As I’ve mentioned, I’m in Corfu, and so somehow missed the news last week that W.S. Merwin is the new U.S. poet laureate. Merwin is almost solely responsible for the course my life has taken, and since I’m convinced I have few if any readers, I feel no qualms about sharing the story here. I’ve been trying to write a poem for him for years. Maybe someday I’ll get there, but for now, memoir it will be.

At fifteen I had very little Spanish, despite being third-generation Puerto Rican. We didn’t speak Spanish at home, and I grew up in the suburbs of Boston. I had then a Venezuelan friend who gave me a copy of Neruda’s Twenty Love Poems in the original, and I couldn’t make heads or tails of it. So she gave me the only translation she could find, by W.S. Merwin. I had been writing poetry, if you can call it that, for years, but never before cared to read it (the sign of a bad poet). And, because the timing and intensity in my life was perfectly timed for it, I fell in love. Poema XX became my mantra, I read it so often I could recite it from memory, and so carefully that when I encountered another translation of it by Merwin in an anthology, I wondered why he had changed “The night is shattered” to “The night is starry” which seemed much less interesting to me. When I finally learned enough Spanish to read it in the original, I found that I preferred the translation in many ways, perhaps from over-familiarity, but for reasons I’ve been able to justify nonetheless.

For example, a few years ago I had a tattoo designed that incorporated one line from Poema XX, along with two images from the poem and the Neruda Foundation symbol. The line comes towards the end of the poem, and in Spanish is “Es tan corto el amor, y es tan largo el olvido.” In Merwin’s English it is “Love is so short, forgetting is so long.” The gain here is clear: in English the articles are unnecessary, as is the conjunction, so the compression of the line emphasizes its acuity and minimizes the risk of cliché. So I chose to have the translation inscribed on my skin permanently. The line is stronger, and for a translator and poet the significance is doubled. As an aside, a picture of the tattoo is being included in a book on literary tattoos, along with a short paragraph on the meaning of the tattoo. I’m thrilled that the artwork on my body is part of it, and also that I had the opportunity to talk about translation.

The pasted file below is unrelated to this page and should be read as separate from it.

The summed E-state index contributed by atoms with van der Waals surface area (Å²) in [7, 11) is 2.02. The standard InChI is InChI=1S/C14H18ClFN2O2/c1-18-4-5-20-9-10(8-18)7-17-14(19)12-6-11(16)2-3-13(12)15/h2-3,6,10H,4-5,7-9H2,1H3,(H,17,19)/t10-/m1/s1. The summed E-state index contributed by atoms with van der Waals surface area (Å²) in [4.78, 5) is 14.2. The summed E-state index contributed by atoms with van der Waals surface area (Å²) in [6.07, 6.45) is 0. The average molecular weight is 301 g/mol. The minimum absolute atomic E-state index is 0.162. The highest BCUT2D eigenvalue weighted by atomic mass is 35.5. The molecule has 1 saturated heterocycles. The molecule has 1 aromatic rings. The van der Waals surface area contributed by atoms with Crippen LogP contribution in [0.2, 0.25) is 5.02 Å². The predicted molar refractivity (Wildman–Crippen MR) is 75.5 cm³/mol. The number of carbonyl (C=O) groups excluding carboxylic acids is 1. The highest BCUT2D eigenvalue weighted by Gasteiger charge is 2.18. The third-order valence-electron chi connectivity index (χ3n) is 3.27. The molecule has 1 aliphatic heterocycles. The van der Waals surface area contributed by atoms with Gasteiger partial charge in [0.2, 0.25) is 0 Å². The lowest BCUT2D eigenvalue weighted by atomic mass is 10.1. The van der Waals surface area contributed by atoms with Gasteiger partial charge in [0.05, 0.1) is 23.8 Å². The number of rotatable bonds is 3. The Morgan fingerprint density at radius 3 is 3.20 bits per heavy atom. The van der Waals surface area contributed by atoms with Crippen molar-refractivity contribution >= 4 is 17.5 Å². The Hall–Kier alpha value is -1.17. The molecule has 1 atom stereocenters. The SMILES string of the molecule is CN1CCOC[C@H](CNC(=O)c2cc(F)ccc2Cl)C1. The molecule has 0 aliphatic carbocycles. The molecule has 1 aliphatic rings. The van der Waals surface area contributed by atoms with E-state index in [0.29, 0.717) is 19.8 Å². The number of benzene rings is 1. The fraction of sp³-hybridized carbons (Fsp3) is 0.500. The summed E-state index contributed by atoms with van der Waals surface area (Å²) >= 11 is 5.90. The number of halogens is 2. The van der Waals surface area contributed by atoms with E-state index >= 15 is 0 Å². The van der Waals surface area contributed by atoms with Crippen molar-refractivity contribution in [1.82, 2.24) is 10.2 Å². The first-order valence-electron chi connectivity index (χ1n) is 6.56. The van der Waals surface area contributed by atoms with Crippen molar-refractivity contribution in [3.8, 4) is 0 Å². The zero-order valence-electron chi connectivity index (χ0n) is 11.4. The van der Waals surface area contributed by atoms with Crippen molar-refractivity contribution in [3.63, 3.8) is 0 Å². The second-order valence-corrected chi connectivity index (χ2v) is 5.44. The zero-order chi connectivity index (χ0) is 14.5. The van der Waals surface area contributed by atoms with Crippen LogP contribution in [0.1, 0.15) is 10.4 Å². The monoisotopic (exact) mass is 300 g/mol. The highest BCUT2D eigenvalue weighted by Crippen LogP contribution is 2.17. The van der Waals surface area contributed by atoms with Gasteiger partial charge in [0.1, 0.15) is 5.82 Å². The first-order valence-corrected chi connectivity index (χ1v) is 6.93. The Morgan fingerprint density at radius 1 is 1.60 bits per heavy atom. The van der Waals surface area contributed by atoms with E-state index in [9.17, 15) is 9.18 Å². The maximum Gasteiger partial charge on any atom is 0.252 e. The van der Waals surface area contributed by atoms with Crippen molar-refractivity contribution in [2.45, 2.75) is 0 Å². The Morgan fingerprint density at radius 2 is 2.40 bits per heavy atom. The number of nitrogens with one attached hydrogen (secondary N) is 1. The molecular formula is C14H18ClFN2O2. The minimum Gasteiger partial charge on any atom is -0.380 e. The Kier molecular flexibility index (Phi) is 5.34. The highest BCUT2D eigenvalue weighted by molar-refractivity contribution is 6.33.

In any case, it was Merwin’s Neruda that I fell in love with, that made me believe there was a purpose to writing poetry, and the memory of this discovery compelled me to start work in translation in college. It was then I discovered Merwin was himself an exquisite poet, though it was no surprise given his handling of Neruda. Anyways, the N.Y. Times has a short write-up on him, and the afternoon sun is past its peak and calling me to write by the water. Someday, I’ll finish my Love Letter to Merwin. But today, I’m thrilled that he’s being recognized for the master he is. And perhaps he’ll use the opportunity to talk about the importance of translation and of translated poetry.


  1. As a reader relatively new to books in translation, it’s interesting to learn how a translator decided to follow that particular career path. I have to admit that, since I shy away from reading poetry, my only exposure to Neruda is through “The Postman.” I don’t say this proudly since willful ignorance is one of my pet peeves.

    I love going through the pictures at Contrariwise. I think it’s cool that you’ll be in a literary tattoo book!

    • Gina,

      Thanks – glad the story is interesting to people other than me! And thanks for letting me know about Contrariwise, I hadn’t seen that before, and it turns out that she’s one of the editors of the book (The Word Made Flesh: Literary Tattoos from Bookworms Worldwide, coming out in October according to

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